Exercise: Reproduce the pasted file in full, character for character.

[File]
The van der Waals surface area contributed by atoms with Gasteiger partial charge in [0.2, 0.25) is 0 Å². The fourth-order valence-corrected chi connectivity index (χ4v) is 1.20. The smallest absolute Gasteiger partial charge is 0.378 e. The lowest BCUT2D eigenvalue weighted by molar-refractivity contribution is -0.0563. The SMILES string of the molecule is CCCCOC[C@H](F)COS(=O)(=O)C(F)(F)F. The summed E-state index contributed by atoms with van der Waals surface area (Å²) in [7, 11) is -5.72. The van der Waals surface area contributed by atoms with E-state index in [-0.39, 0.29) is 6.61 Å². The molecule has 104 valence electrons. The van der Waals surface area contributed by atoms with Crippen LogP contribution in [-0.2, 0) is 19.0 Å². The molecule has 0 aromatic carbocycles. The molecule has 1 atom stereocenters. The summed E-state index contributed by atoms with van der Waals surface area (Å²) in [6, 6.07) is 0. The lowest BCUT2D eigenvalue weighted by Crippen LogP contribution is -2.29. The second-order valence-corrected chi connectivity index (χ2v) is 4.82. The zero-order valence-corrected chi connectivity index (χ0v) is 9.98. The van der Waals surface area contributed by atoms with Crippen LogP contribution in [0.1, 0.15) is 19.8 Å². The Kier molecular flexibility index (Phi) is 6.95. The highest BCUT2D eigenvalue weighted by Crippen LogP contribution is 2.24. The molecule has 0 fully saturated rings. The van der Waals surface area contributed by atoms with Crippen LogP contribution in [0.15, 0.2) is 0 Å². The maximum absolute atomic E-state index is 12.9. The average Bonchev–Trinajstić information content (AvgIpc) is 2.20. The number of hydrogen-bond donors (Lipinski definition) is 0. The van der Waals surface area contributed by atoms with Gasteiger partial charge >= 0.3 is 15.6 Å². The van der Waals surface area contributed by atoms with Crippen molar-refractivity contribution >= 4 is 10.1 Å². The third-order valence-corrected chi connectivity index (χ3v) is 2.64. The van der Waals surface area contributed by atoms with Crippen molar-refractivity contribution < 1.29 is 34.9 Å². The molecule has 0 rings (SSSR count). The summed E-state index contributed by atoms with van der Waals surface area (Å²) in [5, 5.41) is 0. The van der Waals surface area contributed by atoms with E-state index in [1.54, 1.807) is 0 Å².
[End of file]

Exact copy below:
The van der Waals surface area contributed by atoms with Gasteiger partial charge in [0.2, 0.25) is 0 Å². The fourth-order valence-corrected chi connectivity index (χ4v) is 1.20. The smallest absolute Gasteiger partial charge is 0.378 e. The lowest BCUT2D eigenvalue weighted by molar-refractivity contribution is -0.0563. The SMILES string of the molecule is CCCCOC[C@H](F)COS(=O)(=O)C(F)(F)F. The summed E-state index contributed by atoms with van der Waals surface area (Å²) in [7, 11) is -5.72. The van der Waals surface area contributed by atoms with E-state index in [-0.39, 0.29) is 6.61 Å². The molecule has 104 valence electrons. The van der Waals surface area contributed by atoms with Crippen LogP contribution in [-0.2, 0) is 19.0 Å². The molecule has 0 aromatic carbocycles. The molecule has 1 atom stereocenters. The summed E-state index contributed by atoms with van der Waals surface area (Å²) in [6, 6.07) is 0. The lowest BCUT2D eigenvalue weighted by Crippen LogP contribution is -2.29. The second-order valence-corrected chi connectivity index (χ2v) is 4.82. The zero-order valence-corrected chi connectivity index (χ0v) is 9.98. The van der Waals surface area contributed by atoms with Crippen LogP contribution in [0.1, 0.15) is 19.8 Å². The Kier molecular flexibility index (Phi) is 6.95. The highest BCUT2D eigenvalue weighted by Crippen LogP contribution is 2.24. The molecule has 0 fully saturated rings. The van der Waals surface area contributed by atoms with Crippen LogP contribution in [0.15, 0.2) is 0 Å². The maximum absolute atomic E-state index is 12.9. The average Bonchev–Trinajstić information content (AvgIpc) is 2.20. The number of hydrogen-bond donors (Lipinski definition) is 0. The van der Waals surface area contributed by atoms with Gasteiger partial charge >= 0.3 is 15.6 Å². The van der Waals surface area contributed by atoms with Crippen molar-refractivity contribution >= 4 is 10.1 Å². The third-order valence-corrected chi connectivity index (χ3v) is 2.64. The van der Waals surface area contributed by atoms with Crippen molar-refractivity contribution < 1.29 is 34.9 Å². The molecule has 0 rings (SSSR count). The summed E-state index contributed by atoms with van der Waals surface area (Å²) in [5, 5.41) is 0. The van der Waals surface area contributed by atoms with E-state index in [1.54, 1.807) is 0 Å².